#2 Curb Cut at 199 Pemberton St: It is becoming increasingly clear to me that giving the Council the final decision on curb cut applications is a procedure that should be reconsidered. Here we have a curb cut application on the north side of Pemberton St that has been approved by the staff and all the abutters who responded. Yet the neighborhood association objects for reasons that seem to have less to do with the curb cut itself and more to do with the fact that a developer got a special permit to build a new two-family structure in the rear of the lot and permission to have a new driveway. The objection cites heavy cut-through traffic on Pemberton, which is narrowed by street parking on the south side, and a neighbor’s tall fence blocking site lines at the left turn onto Middlesex St, as reasons to deny a curb cut for the new house. This is a no-win situation — the two families living in the house will likely have cars they will want to park somewhere and many people (both commuters and North Cambridge residents) will continue to use Pemberton both as a cut-through to Rindge and key neighborhood connector.

#3 Webster Bank Sandwich Board Sign in Harvard Sq: During my first term I tried unsuccessfully to pushback on the number of sandwich board signs cluttering our sidewalks. Webster Bank, which is located at One Brattle Square at the bend of Eliot St, wants a sandwich board, and I have to ask why a bank needs sidewalk advertising? Are they offering daily special for mortgages, or promotions for college savings accounts? Will the sign’s content change regularly, or is this just a way to place a small billboard on the sidewalk when the outside of the building is already plastered with the bank’s branding? Don’t get me started on the number of banks in Harvard Square….

Policy Orders

#2 Anti-Bias and Cultural Competency Strategic Plan for City Workforce: This suggestion comes from Councillor Simmons, who has been laser-focused this term in particular on eliminating bias and strengthening cultural competency.

#3 Support for the FUTURE Act: We are asking the Council to go on record in support of a State bill (H.2849/S.1940) that would further efforts to reduce reliance on natural gas, repair gas leaks and promote renewable thermal energy. This legislation is strongly supported by Mothers Out Front.

#4 Freezing Gas Work by Feeney Brothers: Councillor Zondervan is renewing his prior request to explore whether we can prevent Feeney Brothers from working on utility contracts in the City following instances of their negligence that have caused death and property loss ((the gas explosions in Merrimack Valley and the Gore St tree). Feeney Brothers is working for Eversource on the Inman Square project.

Committee Reports

#1-3 Finance Committee: Budget Recommendations. We will vote to adopt the FY20 Budget during this meeting as well as to approve the seven loan orders that were placed on Unfinished Business a few weeks ago.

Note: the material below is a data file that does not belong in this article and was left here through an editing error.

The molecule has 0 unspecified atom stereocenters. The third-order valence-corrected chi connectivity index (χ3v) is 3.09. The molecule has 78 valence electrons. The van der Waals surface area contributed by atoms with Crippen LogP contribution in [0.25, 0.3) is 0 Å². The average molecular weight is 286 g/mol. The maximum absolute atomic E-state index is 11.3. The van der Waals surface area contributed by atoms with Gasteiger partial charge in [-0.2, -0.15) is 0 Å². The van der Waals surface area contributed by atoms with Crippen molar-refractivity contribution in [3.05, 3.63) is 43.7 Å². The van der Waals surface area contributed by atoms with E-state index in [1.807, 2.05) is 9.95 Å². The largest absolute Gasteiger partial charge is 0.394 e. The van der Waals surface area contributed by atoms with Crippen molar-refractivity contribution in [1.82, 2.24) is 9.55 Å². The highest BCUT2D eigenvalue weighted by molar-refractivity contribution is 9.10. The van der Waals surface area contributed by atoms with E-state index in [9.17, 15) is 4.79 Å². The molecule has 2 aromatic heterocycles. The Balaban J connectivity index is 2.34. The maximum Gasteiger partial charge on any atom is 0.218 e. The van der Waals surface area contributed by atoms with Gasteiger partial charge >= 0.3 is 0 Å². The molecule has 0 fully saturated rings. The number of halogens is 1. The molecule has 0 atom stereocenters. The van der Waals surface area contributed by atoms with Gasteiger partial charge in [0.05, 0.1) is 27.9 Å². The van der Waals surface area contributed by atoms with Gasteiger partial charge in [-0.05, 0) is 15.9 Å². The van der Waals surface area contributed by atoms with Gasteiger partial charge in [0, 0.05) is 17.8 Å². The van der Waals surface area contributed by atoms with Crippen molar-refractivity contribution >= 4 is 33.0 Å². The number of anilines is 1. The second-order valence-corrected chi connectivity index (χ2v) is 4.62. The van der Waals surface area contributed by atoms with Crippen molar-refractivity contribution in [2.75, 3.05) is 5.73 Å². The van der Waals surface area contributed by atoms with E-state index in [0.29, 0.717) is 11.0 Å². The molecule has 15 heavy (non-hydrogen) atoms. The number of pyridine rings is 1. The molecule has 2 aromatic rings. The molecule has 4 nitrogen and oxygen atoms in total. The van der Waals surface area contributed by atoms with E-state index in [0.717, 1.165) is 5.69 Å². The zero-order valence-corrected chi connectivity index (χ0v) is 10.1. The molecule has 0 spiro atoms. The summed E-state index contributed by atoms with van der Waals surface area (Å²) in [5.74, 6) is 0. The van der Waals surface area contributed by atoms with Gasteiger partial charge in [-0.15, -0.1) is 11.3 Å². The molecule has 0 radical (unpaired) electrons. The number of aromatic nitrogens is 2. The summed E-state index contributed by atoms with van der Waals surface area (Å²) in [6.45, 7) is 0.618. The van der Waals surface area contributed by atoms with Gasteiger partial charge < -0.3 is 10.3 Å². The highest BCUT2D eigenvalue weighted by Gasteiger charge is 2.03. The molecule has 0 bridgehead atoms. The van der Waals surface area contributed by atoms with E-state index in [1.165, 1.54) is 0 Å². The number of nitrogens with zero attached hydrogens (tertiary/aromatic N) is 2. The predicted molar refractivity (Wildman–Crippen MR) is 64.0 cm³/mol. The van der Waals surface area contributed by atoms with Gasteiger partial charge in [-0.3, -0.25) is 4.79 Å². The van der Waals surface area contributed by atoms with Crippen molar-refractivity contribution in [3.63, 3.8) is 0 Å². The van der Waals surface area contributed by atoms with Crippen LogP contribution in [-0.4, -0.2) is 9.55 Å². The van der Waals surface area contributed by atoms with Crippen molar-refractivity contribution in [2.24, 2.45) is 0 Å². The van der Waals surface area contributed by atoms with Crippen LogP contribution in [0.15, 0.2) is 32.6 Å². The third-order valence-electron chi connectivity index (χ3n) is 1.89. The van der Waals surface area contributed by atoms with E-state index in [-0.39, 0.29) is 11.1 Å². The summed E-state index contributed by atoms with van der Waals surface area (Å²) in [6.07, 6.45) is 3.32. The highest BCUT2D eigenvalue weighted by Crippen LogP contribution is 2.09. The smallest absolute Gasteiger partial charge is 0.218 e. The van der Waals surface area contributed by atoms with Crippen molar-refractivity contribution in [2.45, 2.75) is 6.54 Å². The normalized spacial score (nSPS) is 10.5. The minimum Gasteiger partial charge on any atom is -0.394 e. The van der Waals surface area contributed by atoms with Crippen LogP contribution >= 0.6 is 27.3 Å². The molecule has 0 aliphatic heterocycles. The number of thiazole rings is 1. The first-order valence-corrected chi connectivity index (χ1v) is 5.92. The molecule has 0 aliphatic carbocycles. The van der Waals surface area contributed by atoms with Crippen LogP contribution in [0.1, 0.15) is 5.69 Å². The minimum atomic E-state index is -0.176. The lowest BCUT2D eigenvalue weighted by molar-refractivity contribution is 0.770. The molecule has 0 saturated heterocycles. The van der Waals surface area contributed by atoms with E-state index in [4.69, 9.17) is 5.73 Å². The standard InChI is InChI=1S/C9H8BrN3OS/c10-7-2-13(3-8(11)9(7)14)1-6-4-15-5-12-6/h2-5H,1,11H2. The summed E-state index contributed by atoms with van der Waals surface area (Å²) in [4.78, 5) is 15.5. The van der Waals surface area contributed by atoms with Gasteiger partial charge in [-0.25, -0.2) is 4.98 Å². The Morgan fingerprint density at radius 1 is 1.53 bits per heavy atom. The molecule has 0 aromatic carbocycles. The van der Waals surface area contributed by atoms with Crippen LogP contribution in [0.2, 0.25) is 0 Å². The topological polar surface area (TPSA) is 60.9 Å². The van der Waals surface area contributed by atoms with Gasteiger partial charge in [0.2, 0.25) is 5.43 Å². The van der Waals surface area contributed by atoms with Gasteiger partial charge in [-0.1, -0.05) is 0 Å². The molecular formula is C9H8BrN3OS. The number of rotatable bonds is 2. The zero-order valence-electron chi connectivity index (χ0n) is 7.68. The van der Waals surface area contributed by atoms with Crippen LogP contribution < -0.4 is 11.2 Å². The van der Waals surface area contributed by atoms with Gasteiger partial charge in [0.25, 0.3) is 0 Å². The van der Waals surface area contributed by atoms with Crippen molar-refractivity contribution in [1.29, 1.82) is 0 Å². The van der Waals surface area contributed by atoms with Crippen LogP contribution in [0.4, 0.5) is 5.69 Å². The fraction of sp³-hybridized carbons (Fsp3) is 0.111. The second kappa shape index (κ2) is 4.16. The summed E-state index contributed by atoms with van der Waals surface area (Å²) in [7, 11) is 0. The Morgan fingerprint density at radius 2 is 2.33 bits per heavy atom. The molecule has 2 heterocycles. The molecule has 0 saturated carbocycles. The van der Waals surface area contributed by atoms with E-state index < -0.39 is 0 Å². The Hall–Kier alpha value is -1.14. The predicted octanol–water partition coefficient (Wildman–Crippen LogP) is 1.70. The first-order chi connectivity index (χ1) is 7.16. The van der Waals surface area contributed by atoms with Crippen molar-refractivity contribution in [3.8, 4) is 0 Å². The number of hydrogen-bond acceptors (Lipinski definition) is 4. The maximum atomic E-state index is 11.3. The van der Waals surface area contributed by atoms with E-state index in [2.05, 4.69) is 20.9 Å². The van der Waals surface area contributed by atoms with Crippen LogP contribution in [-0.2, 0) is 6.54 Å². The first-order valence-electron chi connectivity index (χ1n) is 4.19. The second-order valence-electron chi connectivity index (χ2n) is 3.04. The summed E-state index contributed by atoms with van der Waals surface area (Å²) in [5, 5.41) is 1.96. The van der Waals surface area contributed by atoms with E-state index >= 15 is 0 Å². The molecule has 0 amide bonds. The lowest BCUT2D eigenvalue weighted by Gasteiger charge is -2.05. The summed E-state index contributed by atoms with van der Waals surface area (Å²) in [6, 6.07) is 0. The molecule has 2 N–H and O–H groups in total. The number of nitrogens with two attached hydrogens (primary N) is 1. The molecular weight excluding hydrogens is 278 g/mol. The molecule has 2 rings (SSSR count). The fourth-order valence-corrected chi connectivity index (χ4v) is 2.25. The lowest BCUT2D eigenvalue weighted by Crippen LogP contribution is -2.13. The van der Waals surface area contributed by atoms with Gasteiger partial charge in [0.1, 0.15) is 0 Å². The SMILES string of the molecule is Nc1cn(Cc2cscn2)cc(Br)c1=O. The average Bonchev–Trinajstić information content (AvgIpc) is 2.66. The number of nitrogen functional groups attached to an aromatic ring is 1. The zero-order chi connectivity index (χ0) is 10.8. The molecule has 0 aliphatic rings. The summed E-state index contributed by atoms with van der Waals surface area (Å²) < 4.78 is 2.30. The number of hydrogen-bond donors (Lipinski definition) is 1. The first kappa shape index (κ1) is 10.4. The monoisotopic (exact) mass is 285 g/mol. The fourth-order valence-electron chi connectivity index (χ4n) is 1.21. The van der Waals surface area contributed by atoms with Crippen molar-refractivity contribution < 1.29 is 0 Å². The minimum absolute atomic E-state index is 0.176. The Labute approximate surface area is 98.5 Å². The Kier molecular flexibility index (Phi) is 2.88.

#4 Housing Committee: Report from the March 28 hearing on the Affordable Housing Overlay. It’s a bit odd that this report is only coming now, since we have already approved the minutes from one of the two subsequent hearing on the AHO (the final one held on April 25). The report on the April 16 hearing has not been received. In any case the AHO is now a formal zoning petition and has been referred to the Planning Board and the Ordinance Committee so there will be more public meetings and debate.

Communications for Other City Officers

#1 Arts Task Force: Notes from the May 9 meeting.

Public Comment and Viewing Meetings

Public comment begins at 5:30 pm. Each person is allowed to speak for up to 3 minutes on any agenda item except for communications from other members of the public. There is an online system for signing up for public comment that goes live on the Friday morning before each Monday meeting. Here is the link. You also may call 617-349-4280 on the Monday of the meeting from 9:00 am to 3:00 pm to sign up to speak, or sign up when you arrive at City Hall by going to the City Council office after 5:00pm and using the public computer terminal on the desk by the door. Regardless of how you sign up you should do so before 6:00 pm on Monday. To submit written comments, please email and cc City Clerk Donna Lopez at If received after Thursday at 3pm, your comments will appear on the public record (under “Communications”) at the next subsequent Council meeting.

City Council meetings are televised on Channel 22-CityView and live-streamed on the City’s Open Meeting Portal and on the City’s YouTube site. Recorded versions of all Council meetings may be found on the Open Meeting Portal.

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Jan Devereux
City Councillor
Cambridge, MA